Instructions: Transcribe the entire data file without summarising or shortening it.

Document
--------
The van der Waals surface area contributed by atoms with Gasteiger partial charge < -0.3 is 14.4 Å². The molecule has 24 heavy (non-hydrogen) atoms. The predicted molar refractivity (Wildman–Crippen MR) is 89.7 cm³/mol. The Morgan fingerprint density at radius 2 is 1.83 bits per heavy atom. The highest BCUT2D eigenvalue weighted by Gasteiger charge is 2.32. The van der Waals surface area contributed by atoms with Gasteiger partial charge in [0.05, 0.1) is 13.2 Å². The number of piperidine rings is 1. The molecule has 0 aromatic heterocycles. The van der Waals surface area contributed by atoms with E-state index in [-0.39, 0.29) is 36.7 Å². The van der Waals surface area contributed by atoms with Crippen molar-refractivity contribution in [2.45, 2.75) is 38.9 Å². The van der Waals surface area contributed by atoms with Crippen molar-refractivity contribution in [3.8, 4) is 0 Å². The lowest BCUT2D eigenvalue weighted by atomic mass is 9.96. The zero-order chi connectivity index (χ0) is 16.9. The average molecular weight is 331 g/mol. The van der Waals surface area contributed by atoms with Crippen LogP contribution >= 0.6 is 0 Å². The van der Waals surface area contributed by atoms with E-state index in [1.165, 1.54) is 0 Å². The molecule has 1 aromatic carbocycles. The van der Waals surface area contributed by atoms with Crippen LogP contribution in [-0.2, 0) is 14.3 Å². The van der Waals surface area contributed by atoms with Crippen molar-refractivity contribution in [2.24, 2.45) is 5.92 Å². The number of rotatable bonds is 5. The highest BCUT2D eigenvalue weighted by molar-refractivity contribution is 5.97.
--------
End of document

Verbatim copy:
The van der Waals surface area contributed by atoms with Gasteiger partial charge < -0.3 is 14.4 Å². The molecule has 24 heavy (non-hydrogen) atoms. The predicted molar refractivity (Wildman–Crippen MR) is 89.7 cm³/mol. The Morgan fingerprint density at radius 2 is 1.83 bits per heavy atom. The highest BCUT2D eigenvalue weighted by Gasteiger charge is 2.32. The van der Waals surface area contributed by atoms with Gasteiger partial charge in [0.05, 0.1) is 13.2 Å². The number of piperidine rings is 1. The molecule has 0 aromatic heterocycles. The van der Waals surface area contributed by atoms with E-state index in [-0.39, 0.29) is 36.7 Å². The van der Waals surface area contributed by atoms with Crippen molar-refractivity contribution in [2.45, 2.75) is 38.9 Å². The van der Waals surface area contributed by atoms with Crippen molar-refractivity contribution in [3.8, 4) is 0 Å². The lowest BCUT2D eigenvalue weighted by atomic mass is 9.96. The zero-order chi connectivity index (χ0) is 16.9. The average molecular weight is 331 g/mol. The van der Waals surface area contributed by atoms with Crippen LogP contribution >= 0.6 is 0 Å². The van der Waals surface area contributed by atoms with E-state index in [1.165, 1.54) is 0 Å². The molecule has 1 aromatic carbocycles. The van der Waals surface area contributed by atoms with Crippen LogP contribution in [-0.2, 0) is 14.3 Å². The van der Waals surface area contributed by atoms with Crippen molar-refractivity contribution in [2.24, 2.45) is 5.92 Å². The number of rotatable bonds is 5. The highest BCUT2D eigenvalue weighted by molar-refractivity contribution is 5.97.